Saturday, October 14, 2006

On Amazon Reviews

What is the literary culture of Amazon.com? Yes, it sounds like a swarmy, precious, taking-oneself-too-seriously-in-cultural-studies kind of question. But hang that, and think about it. God only knows how many reviews of books, music, video, etc., are posted there. Recently they added a feature where one can comment on reviews also.

Amazon does sport some serious and thoughtful reviews of books and movies (and I have tried to contribute my own), some good enough to be published in hard copy. (I was once briefly "a top 1000 reviewer." This is tabulated by positive votes for one's reviews calculated a starkly binary scale: "Was this review helpful to you? Yes or No?"--not too much nuance there.)

Other comments are little more than emotive utterances displaying an abysmally attenuated vocabulary, faintly conscious attempts at spelling, and an utter disregard for grammar or even capitalization. "i really think its totaly kool and awsome it kiks butt" You get the (non)idea. Why would anyone want to display their ignorance and lack of education in this kind of forum? I sometimes punish such offenders (in hopes of their linguistic reform) with my comments, but will they ever read them?

What do you think? Is this medium worth contributing to? Have you learned anything worth knowing or made significant human contact through Amazon? Have you read any articles about Amazon.com from a literary of philosophical perspective? Or do I just have too much time on my hands?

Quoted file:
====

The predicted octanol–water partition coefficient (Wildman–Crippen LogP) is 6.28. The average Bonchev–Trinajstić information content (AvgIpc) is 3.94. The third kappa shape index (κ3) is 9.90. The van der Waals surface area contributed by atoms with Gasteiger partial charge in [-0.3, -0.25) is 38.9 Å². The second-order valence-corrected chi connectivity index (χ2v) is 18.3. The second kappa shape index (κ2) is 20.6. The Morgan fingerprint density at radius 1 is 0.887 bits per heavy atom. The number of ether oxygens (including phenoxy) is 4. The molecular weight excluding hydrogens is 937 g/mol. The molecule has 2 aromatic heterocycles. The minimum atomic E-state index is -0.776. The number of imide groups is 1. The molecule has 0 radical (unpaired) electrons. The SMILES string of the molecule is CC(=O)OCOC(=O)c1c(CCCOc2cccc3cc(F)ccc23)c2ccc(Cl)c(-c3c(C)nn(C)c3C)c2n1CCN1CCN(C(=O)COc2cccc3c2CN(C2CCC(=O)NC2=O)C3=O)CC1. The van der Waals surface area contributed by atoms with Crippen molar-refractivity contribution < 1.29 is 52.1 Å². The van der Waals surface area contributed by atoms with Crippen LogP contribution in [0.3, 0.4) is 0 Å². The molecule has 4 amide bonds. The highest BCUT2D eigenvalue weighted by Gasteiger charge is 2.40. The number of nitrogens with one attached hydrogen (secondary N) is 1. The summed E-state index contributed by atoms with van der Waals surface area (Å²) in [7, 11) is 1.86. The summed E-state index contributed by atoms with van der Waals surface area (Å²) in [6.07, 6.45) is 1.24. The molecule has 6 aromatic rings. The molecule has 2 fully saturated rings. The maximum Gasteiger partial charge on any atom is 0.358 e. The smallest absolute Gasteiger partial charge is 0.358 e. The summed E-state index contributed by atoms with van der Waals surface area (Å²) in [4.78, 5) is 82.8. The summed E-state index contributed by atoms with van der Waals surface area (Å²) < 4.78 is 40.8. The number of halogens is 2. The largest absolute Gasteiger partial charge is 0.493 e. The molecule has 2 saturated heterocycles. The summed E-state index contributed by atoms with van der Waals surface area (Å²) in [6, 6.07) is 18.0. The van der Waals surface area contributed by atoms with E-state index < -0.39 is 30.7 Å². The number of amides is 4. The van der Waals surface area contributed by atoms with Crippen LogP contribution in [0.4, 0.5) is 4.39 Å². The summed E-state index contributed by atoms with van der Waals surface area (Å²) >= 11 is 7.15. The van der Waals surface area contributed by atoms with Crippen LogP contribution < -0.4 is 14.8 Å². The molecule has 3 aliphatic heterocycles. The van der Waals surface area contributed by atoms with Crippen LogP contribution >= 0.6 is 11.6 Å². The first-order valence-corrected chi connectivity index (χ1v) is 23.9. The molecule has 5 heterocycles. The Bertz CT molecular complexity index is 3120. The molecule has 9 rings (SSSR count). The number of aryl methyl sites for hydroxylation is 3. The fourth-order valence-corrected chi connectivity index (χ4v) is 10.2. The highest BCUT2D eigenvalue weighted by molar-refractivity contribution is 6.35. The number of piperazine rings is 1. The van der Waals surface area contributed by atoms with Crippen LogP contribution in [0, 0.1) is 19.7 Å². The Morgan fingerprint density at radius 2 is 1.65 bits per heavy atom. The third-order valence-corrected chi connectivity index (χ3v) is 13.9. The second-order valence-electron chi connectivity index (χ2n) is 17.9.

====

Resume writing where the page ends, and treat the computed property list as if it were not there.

11 comments:

Jacob Hantla said...

I am a top 1000 reviewer on Amazon. I have not seen much benefit come to myself through the process of writing the reviews, but almost all of my major purchases from books to electronic gizmos have been affected and directed by Amazon.com reviews even if I didn't buy the product on Amazon.

Not all reviews are helpful, especially the ones written by an individual who has not read the book or used the product, but those are pretty easy to identify.

As for culture, there are multiple cultures on Amazon. Look at the review on popular music and you'll see a completely different culture than for nonfiction books.

I hope you keep reading and writing reviews. I am willing to put up with a few illiterate, obnoxious reviewers for the freedom to hear from such an uncensored diversity of people around the world

Jeff Burton said...

I never look at amazon reviews for books anymore. If the book has any potential to upset one's ideological commitments, there is sure to be a tedious, polarized debate raging in the review section. Who has time to sort through 200 reviews, many of which are screeds written by people who haven't even read the book?

On the other hand, whenever I buy a plasma tv, I carefully scan every Amazon review. They are refreshingly free of political rancor.

Mark said...

My view of Amazon reviews is mainly pragmatic.

It can not hurt to have the reviews there and is more likely than not able to help the decision whether to purchase or not in some way or another.